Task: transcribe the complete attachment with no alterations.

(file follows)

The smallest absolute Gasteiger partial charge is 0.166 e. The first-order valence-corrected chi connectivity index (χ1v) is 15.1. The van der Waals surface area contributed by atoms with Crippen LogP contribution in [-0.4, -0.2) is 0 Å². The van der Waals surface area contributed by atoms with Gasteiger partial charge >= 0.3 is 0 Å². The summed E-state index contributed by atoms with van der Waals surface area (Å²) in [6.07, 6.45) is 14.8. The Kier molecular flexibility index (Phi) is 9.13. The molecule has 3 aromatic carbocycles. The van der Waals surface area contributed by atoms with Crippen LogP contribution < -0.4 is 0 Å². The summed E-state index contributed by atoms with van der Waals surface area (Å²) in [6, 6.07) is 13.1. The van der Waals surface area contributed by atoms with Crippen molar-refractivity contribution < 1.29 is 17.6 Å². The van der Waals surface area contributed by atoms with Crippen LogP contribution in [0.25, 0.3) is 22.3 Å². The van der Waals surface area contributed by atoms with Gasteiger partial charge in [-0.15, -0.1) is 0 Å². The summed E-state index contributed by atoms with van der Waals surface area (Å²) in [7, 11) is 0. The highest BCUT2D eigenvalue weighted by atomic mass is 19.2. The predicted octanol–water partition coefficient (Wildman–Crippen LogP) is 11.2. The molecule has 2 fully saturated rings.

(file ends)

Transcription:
The smallest absolute Gasteiger partial charge is 0.166 e. The first-order valence-corrected chi connectivity index (χ1v) is 15.1. The van der Waals surface area contributed by atoms with Crippen LogP contribution in [-0.4, -0.2) is 0 Å². The van der Waals surface area contributed by atoms with Gasteiger partial charge >= 0.3 is 0 Å². The summed E-state index contributed by atoms with van der Waals surface area (Å²) in [6.07, 6.45) is 14.8. The Kier molecular flexibility index (Phi) is 9.13. The molecule has 3 aromatic carbocycles. The van der Waals surface area contributed by atoms with Crippen LogP contribution < -0.4 is 0 Å². The summed E-state index contributed by atoms with van der Waals surface area (Å²) in [6, 6.07) is 13.1. The van der Waals surface area contributed by atoms with Crippen molar-refractivity contribution < 1.29 is 17.6 Å². The van der Waals surface area contributed by atoms with Crippen LogP contribution in [0.25, 0.3) is 22.3 Å². The van der Waals surface area contributed by atoms with Gasteiger partial charge in [-0.15, -0.1) is 0 Å². The summed E-state index contributed by atoms with van der Waals surface area (Å²) in [7, 11) is 0. The highest BCUT2D eigenvalue weighted by atomic mass is 19.2. The predicted octanol–water partition coefficient (Wildman–Crippen LogP) is 11.2. The molecule has 2 fully saturated rings.